- Sprouts’ CEO Amin Maredia said the retailer’s online ordering and delivery partnership with Amazon Prime Now could expand to as much as half of the company’s stores, according to FoodNavigator-USA.com.
- This year, Sprouts plans to increase the number of stores offering online ordering and delivery through Amazon to increase from ten to twenty. Sprouts currently operates 279 stores in 15 states.
- Sprouts reported $1.2 billion in net sales for the third quarter last week, a 15% increase over the same period last year. The company also reported a 1.4% increase in comp-store sales, and noted it had increased its store footprint by 13 locations.
Although most grocers that have decided to let a third party handle their e-commerce capabilities have chosen Instacart or Shipt, Sprouts has seen promising results from its partnership with Amazon. The Seattle company, who despite its size and clout mostly works with small chains and independent stores, nevertheless offers the logistical expertise and ordering platform that many retailers couldn’t operate themselves.
Amazon’s own ambitions in grocery retail have been a concern for some retailers. With its AmazonFresh service and thousands of grocery products offered through its site, a partnership might amount to aiding a competitor. And with Amazon growing and fine-tuning its services, having access to grocery retail systems and customers could be the equivalent of letting the fox in the hen house.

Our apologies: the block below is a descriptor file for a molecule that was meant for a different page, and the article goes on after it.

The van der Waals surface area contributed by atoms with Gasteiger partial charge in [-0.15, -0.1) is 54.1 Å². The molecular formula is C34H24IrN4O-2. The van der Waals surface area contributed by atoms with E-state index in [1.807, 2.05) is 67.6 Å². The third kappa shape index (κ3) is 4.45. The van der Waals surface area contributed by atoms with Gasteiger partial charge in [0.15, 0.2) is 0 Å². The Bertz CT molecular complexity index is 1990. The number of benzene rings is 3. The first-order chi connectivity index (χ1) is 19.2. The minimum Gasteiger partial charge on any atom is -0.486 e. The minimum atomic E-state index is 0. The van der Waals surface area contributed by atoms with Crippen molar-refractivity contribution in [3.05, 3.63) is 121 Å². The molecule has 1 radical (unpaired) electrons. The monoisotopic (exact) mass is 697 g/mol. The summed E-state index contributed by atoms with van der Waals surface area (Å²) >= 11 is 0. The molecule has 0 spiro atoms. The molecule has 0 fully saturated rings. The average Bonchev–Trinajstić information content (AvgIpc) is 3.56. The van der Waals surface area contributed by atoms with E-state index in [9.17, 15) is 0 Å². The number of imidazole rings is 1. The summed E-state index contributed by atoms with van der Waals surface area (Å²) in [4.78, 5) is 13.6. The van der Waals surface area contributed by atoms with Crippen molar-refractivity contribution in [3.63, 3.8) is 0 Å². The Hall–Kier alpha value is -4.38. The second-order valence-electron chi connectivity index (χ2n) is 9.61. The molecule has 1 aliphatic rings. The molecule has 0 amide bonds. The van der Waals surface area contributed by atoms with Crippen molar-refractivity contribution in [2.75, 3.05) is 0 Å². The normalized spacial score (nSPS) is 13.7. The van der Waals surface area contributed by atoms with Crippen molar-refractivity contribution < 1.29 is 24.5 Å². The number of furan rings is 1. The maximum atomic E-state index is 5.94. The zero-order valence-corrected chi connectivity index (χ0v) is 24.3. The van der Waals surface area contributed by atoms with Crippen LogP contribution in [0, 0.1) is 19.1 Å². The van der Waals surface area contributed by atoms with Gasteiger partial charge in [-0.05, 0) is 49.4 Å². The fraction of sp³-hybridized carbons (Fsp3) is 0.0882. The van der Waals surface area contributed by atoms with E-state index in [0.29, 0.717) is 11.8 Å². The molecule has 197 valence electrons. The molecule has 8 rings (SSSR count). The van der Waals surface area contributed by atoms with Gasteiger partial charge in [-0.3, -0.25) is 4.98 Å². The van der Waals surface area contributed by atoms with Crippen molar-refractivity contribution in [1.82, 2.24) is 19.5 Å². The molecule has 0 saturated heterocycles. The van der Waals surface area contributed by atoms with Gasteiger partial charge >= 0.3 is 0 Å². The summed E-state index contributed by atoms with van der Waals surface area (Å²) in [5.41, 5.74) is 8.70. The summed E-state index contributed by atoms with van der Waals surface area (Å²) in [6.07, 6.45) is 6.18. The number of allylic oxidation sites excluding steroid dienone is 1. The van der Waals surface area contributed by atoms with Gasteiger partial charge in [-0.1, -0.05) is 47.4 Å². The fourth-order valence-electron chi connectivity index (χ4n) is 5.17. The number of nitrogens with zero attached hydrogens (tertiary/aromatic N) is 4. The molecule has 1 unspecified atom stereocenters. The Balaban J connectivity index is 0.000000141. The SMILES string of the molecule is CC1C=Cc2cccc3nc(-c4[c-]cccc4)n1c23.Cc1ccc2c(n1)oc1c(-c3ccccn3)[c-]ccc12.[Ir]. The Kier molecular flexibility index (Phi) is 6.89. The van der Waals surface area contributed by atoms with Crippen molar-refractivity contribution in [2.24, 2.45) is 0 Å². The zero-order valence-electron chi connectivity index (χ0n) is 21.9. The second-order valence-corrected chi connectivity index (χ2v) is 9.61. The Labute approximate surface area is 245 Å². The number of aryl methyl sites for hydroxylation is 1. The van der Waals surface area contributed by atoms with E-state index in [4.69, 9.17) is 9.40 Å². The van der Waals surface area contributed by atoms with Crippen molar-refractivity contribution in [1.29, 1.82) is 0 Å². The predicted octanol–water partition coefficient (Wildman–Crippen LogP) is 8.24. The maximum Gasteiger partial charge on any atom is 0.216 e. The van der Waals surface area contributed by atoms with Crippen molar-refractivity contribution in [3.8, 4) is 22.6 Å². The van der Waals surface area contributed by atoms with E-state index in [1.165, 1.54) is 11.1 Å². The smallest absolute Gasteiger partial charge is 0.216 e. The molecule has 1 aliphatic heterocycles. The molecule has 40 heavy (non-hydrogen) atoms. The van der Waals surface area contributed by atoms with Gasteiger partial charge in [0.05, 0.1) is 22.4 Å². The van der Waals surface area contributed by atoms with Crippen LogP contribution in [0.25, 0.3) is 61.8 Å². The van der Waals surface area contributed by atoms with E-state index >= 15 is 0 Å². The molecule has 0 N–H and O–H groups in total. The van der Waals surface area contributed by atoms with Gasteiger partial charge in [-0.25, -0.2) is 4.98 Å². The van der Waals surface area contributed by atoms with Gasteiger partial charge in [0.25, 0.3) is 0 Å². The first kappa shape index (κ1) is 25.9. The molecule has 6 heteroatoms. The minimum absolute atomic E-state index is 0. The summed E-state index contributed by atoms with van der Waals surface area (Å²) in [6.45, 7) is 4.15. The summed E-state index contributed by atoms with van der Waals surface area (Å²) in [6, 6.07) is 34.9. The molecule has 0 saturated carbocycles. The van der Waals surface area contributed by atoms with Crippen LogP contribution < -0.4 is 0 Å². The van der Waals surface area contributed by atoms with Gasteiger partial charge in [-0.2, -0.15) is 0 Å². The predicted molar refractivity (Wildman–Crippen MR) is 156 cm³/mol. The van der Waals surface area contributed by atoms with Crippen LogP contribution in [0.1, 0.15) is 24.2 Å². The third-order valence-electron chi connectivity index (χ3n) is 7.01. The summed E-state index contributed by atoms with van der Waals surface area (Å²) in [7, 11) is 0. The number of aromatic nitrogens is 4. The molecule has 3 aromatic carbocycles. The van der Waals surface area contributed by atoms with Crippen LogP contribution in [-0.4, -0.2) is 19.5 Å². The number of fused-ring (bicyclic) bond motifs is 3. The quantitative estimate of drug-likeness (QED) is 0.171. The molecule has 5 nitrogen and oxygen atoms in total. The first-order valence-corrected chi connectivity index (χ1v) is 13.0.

Those concerns have increased now that Amazon is set to take over Whole Foods. Sprouts, it seems, should be particularly concerned since it competes with Whole Foods and will increasingly do so as it grows its footprint along the east coast. For Amazon, helping Sprouts could cut into Whole Foods sales in markets where the two operate.
One could certainly imagine the partnership dissolving sometime in the coming year. Indeed, both sides seemed to acknowledge this possibility by inserting a clause in their contract that stipulates one side give the other ample notice before this occurs.
Then again, Sprouts CEO Amin Maredia’s emphatic support of the partnership indicates these concerns may be overblown. Amazon’s e-commerce platform is a for-hire service, after all, and won’t determine Sprouts’ broader market strategy. For years, retailers like Safeway have sold their private label brands to other retailers. Similarly, Sprouts and Amazon may see more upside than downside to their continuing their transaction.